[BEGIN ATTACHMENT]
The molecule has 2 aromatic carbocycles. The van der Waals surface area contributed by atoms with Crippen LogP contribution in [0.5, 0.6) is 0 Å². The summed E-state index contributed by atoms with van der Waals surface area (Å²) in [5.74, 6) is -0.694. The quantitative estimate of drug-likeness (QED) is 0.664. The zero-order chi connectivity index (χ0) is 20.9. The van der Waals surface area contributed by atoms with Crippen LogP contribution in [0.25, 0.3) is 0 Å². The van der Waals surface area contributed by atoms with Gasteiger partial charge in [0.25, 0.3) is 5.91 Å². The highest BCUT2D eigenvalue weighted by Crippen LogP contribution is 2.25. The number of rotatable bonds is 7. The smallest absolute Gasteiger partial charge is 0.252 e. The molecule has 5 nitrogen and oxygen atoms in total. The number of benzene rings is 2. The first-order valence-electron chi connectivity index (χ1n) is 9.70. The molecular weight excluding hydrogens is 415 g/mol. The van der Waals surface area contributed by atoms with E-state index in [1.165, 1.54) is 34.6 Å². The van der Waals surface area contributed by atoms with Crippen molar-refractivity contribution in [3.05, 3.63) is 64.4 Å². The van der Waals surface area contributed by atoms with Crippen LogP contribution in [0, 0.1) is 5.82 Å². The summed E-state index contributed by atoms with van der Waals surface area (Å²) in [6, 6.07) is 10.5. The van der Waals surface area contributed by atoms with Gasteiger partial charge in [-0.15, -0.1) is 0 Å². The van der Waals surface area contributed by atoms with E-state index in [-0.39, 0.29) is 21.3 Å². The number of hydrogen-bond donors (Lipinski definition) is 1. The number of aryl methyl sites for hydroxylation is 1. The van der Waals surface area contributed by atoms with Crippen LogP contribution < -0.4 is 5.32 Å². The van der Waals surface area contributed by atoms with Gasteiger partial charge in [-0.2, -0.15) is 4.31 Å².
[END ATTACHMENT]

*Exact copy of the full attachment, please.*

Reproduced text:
The molecule has 2 aromatic carbocycles. The van der Waals surface area contributed by atoms with Crippen LogP contribution in [0.5, 0.6) is 0 Å². The summed E-state index contributed by atoms with van der Waals surface area (Å²) in [5.74, 6) is -0.694. The quantitative estimate of drug-likeness (QED) is 0.664. The zero-order chi connectivity index (χ0) is 20.9. The van der Waals surface area contributed by atoms with Crippen LogP contribution in [0.25, 0.3) is 0 Å². The van der Waals surface area contributed by atoms with Gasteiger partial charge in [0.25, 0.3) is 5.91 Å². The highest BCUT2D eigenvalue weighted by Crippen LogP contribution is 2.25. The number of rotatable bonds is 7. The smallest absolute Gasteiger partial charge is 0.252 e. The molecule has 5 nitrogen and oxygen atoms in total. The number of benzene rings is 2. The first-order valence-electron chi connectivity index (χ1n) is 9.70. The molecular weight excluding hydrogens is 415 g/mol. The van der Waals surface area contributed by atoms with E-state index in [1.165, 1.54) is 34.6 Å². The van der Waals surface area contributed by atoms with Crippen molar-refractivity contribution in [3.05, 3.63) is 64.4 Å². The van der Waals surface area contributed by atoms with Crippen LogP contribution in [0, 0.1) is 5.82 Å². The summed E-state index contributed by atoms with van der Waals surface area (Å²) in [6, 6.07) is 10.5. The van der Waals surface area contributed by atoms with Gasteiger partial charge in [-0.15, -0.1) is 0 Å². The van der Waals surface area contributed by atoms with E-state index in [-0.39, 0.29) is 21.3 Å². The number of hydrogen-bond donors (Lipinski definition) is 1. The number of aryl methyl sites for hydroxylation is 1. The van der Waals surface area contributed by atoms with Crippen LogP contribution < -0.4 is 5.32 Å². The van der Waals surface area contributed by atoms with Gasteiger partial charge in [-0.2, -0.15) is 4.31 Å².